Vodacom has opened a Narrowband Internet of Things (NB-IoT) laboratory at its Vodaworld campus to incubate and commercialise machine-to-machine (M2M) and Internet of Things (IoT) systems using narrowband networking.
Vodacom announced late last year that it has commenced its NB-IoT network build, which it will launch commercially in major metropolitan areas across South Africa later this year.
NB-IoT is a Low Power Wide Area (LPWA) network technology which enables new use cases for IoT solutions. LPWA networks can communicate with devices where radio penetration has not previously been possible. LPWA devices are also power efficient, resulting in devices being deployed in-field with multi-year batteries.
Deon Liebenberg, Managing Executive for Vodacom IoT, says: “Vodacom’s NB-IoT lab provides a controlled test environment and framework for customers and developers to develop hardware and applications as well as test their end point devices on the NB-IoT network.
“Vodacom is investing heavily in South Africa’s NB-IoT ecosystem and we look forward to collaborating with developers and customers to realise its potential. Our ultimate goal is to nurture an ecosystem of developers, engineers and entrepreneurs for NB-IoT applications on the continent.”
The opening of the lab follows Vodacom’s announcement last month that it has successfully completed the launch of Africa’s first live NB-IoT site, in partnership with Huawei. The live site, which is on the roof of Vodacom’s data centre in Johannesburg, is the first step towards the development of a smart campus which will monitor and meter utilities on the network. Collection of this data will reduce the risks of water losses, mitigating both environmental sustainability and cost risks.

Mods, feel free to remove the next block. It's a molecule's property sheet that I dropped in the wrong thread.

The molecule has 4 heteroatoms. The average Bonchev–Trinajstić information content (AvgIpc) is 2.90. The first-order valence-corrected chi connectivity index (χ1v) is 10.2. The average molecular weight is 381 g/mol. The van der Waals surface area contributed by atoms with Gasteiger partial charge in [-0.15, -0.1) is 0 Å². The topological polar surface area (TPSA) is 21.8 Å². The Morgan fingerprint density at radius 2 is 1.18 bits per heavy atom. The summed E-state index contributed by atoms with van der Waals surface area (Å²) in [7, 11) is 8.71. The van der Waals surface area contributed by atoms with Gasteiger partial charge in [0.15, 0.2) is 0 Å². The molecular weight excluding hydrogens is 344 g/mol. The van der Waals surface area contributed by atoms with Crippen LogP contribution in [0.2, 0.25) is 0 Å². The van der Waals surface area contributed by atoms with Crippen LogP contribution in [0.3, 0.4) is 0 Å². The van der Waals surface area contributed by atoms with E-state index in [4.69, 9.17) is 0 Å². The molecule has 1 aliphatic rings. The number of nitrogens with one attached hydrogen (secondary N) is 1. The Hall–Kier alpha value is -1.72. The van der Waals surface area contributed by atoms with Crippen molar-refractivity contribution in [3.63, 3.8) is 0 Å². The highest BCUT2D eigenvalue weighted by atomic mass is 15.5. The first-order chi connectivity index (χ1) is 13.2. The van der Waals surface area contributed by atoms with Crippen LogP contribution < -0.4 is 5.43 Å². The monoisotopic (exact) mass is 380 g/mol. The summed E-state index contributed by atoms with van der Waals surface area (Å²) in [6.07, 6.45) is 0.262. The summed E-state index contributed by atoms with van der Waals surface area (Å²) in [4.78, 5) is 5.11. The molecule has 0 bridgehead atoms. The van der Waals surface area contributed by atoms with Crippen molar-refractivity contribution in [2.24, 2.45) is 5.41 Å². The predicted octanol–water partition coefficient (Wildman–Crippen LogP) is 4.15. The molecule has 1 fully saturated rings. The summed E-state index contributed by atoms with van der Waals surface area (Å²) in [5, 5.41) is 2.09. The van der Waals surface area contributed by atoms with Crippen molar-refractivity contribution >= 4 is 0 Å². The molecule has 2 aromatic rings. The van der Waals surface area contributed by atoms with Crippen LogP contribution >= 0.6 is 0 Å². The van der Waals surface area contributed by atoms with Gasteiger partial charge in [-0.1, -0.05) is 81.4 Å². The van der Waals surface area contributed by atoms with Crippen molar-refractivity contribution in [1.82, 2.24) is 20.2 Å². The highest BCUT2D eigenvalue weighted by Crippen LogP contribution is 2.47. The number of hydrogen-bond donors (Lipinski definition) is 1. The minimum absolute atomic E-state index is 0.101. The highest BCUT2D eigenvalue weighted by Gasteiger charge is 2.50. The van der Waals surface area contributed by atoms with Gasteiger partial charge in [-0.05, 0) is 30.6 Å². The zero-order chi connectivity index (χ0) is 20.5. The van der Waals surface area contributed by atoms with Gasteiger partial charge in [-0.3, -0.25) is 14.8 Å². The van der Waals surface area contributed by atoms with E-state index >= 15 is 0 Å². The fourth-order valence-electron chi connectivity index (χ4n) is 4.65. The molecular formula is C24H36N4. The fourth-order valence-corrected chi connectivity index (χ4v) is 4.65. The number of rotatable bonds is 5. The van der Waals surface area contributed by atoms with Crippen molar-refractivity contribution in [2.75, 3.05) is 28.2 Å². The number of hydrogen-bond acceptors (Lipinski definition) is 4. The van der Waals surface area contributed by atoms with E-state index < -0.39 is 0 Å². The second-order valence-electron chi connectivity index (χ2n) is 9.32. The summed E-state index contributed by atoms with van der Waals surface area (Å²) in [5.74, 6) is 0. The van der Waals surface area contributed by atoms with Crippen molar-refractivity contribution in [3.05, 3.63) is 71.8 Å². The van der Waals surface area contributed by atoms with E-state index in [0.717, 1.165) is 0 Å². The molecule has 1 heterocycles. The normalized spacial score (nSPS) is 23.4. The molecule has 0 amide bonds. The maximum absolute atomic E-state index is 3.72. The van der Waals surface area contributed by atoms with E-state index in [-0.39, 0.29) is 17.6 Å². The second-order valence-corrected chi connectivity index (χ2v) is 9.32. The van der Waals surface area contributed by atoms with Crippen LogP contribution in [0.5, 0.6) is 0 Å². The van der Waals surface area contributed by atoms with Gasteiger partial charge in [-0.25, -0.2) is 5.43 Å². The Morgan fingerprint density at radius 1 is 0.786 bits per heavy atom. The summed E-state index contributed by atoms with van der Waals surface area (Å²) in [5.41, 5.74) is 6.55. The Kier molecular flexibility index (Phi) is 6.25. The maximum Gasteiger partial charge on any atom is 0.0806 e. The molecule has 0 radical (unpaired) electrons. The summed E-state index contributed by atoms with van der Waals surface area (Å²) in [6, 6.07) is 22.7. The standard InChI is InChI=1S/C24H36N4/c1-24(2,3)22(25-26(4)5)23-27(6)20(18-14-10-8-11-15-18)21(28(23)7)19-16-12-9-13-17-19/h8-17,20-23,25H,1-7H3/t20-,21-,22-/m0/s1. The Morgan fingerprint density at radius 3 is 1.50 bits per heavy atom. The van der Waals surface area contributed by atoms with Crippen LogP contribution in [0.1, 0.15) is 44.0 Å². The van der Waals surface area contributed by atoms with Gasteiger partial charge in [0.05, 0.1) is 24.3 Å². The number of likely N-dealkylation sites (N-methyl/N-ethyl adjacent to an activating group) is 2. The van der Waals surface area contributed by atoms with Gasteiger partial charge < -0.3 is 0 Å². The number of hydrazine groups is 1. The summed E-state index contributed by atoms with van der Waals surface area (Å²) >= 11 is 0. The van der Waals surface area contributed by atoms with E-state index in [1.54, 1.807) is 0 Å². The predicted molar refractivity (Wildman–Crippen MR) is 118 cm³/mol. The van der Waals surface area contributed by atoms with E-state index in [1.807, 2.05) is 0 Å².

NB-IoT will enable the rollout of new services, including the next wave of connected Things. Vodacom’s NB-IoT network will leverage off its existing established network infrastructure, ensuring excellent coverage and reliable connectivity. A large portion of the network requires a software upgrade to support the technology, which means that deploying NB-IoT across Vodacom’s existing base stations is a relatively fast roll-out, driven by geographic deployment and based on demand.
In 2016, Huawei and Vodafone announced the opening of the world’s first Narrowband IoT open lab, to provide a pre-integration testing environment for application developers and device, module and chip manufacturers.
Samsung unfolds the future
At the #Unpacked launch, Samsung delivered the world’s first foldable phone from a major brand. ARTHUR GOLDSTUCK tried it out.
Everything that could be known about the new Samsung Galaxy S10 range, launched on Wednesday in San Francisco, seems to have been known before the event.
Most predictions were spot-on, including those in Gadget (see our preview here), thanks to a series of leaks so large, they competed with the hole an iceberg made in the Titanic.